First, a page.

• This stage identifies specific assessments that will be used.
  • Identify the summative assessment.
  • What is the culminating activity that will represent the understandings students have gained from the unit?

Wiggins, G. and McTighe, J. (1998). Understanding by Design. Alexandria, VA: Association for Supervision and Curriculum Development

stage three plan learning activities

Stage Three: Plan Learning Activities

Wiggins, G. and McTighe, J. (1998). Understanding by Design. Alexandria, VA: Association for Supervision and Curriculum Development

stage three plan learning activities1
Stage Three: Plan Learning Activities
  • This is the stage where specific learning activities (lessons) are planned to accompany each unit.
  • The lessons designed in this stage should be based on the desired results from stages 1 and 2.
  • W.H.E.R.E.T.O. is an acronym for planning steps to help meet the requirements of the unit.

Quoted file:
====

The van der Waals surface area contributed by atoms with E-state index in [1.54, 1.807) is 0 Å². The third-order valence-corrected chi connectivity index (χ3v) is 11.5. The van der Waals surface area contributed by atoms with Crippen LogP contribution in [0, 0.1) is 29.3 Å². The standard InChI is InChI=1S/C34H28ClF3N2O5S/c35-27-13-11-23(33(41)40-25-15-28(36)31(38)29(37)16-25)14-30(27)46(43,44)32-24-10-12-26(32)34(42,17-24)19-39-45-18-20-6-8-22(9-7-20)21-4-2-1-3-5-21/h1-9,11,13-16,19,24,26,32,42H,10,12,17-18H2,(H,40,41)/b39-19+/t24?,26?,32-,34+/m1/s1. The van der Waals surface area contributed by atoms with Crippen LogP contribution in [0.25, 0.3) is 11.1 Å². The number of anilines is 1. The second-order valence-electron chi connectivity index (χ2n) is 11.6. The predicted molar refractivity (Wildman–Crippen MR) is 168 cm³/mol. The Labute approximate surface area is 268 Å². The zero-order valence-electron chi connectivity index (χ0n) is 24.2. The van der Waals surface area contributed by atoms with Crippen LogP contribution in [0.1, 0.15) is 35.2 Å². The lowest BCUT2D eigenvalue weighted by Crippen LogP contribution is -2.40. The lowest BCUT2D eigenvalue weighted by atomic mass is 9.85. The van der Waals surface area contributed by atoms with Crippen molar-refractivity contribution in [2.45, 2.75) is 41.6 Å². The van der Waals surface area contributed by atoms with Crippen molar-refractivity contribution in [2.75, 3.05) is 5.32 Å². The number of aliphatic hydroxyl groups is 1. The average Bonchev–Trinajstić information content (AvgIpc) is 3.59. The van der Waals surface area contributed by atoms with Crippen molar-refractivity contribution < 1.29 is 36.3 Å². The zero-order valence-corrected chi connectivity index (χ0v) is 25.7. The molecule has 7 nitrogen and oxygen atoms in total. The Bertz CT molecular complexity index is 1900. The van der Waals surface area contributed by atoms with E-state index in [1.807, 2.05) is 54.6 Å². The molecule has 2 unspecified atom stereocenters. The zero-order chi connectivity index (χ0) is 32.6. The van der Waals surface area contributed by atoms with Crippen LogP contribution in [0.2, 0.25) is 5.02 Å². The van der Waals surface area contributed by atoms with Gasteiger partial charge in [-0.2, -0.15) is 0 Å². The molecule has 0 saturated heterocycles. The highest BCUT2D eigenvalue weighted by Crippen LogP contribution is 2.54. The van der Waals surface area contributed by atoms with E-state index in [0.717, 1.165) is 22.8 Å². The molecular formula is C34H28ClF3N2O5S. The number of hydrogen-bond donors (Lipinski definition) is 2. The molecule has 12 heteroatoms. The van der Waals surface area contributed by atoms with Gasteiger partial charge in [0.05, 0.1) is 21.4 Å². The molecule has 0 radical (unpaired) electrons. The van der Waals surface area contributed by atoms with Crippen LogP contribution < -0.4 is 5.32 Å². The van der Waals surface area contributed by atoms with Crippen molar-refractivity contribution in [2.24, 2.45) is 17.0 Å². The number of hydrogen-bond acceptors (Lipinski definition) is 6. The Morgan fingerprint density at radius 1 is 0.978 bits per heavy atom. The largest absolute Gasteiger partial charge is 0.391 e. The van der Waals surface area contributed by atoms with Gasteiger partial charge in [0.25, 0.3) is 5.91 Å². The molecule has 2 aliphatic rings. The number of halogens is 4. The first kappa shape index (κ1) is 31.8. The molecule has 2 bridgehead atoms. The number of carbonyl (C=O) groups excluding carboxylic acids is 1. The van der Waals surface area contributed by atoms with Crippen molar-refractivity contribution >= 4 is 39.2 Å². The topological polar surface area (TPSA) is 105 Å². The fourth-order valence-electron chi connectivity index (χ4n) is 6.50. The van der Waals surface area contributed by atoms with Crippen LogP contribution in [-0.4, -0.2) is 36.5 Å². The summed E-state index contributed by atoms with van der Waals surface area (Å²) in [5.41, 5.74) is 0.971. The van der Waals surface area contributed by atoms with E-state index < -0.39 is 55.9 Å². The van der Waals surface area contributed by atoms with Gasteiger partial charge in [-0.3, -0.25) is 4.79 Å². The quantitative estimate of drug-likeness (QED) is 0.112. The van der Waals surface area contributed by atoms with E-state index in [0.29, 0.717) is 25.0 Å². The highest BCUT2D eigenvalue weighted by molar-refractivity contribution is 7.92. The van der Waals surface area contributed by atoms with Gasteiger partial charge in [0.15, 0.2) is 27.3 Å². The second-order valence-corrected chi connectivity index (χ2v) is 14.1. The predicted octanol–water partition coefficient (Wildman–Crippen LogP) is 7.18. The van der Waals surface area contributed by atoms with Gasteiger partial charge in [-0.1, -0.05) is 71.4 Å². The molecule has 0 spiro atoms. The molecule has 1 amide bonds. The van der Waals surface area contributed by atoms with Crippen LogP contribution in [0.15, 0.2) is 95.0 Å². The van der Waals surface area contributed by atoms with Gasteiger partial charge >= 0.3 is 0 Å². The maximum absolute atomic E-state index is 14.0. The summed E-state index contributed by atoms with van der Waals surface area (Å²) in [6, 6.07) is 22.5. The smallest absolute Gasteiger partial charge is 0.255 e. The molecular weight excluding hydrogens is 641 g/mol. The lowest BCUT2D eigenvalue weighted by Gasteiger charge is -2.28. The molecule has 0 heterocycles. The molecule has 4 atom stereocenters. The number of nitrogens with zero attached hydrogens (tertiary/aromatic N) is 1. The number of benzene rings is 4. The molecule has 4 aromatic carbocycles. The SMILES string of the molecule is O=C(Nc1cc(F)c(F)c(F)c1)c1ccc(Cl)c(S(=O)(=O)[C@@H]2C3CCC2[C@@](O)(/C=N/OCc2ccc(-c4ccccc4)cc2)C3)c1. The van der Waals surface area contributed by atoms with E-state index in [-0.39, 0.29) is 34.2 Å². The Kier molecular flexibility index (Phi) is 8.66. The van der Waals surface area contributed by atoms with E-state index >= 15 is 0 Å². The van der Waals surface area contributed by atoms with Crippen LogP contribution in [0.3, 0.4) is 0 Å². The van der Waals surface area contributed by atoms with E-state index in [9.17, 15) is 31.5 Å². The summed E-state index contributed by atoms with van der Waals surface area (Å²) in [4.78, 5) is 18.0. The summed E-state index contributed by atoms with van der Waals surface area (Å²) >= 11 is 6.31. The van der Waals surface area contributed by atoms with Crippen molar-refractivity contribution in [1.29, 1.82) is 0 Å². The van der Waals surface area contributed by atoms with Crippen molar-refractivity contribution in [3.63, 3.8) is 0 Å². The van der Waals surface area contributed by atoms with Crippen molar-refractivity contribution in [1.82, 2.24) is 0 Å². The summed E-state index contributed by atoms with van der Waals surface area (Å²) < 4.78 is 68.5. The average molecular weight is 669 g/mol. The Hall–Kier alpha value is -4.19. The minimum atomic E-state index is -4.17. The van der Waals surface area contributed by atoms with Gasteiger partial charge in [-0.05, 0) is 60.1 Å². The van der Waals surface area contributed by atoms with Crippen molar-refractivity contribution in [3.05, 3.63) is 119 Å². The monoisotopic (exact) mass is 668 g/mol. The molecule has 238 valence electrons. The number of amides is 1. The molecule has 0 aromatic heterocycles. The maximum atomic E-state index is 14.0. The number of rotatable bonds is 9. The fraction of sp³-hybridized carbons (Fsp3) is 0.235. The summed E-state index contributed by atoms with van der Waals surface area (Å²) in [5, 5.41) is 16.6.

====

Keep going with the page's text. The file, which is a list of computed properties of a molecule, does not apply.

• The acronym does not represent the order to be followed

Wiggins, G. and McTighe, J. (1998). Understanding by Design. Alexandria, VA: Association for Supervision and Curriculum Development

w h e r e t o
W.H.E.R.E.T.O.
  • W - Where are you going with this unit?
    • How does the unit fit in the curriculum and with state standards?
    • What is expected?
  • H - How will you hook the students?
  • E - How will you equip students for expected performances?
  • R - How will you rethink or revise?
  • E - How will students self-evaluate and reflect their learning?
  • T - How will you tailor learning to varied needs, interests, and learning styles of the students?
  • O - How will you organize the sequence of learning?

Wiggins, G. and McTighe, J. (1998). Understanding by Design. Alexandria, VA: Association for Supervision and Curriculum Development

in summary
IN SUMMARY
  • Begin with what you want your students to understand at the end of the unit.
  • Identify each of the elements required in each stage.
    • Identify Desired Results
    • Determine Acceptable Evidence
    • Plan Learning Activities
contact information
Contact Information

For access to the UbD Exchange to search or build units in the UbD format, contact:

DeNelle Knowles

at

knowlesd@edcuationcentral.org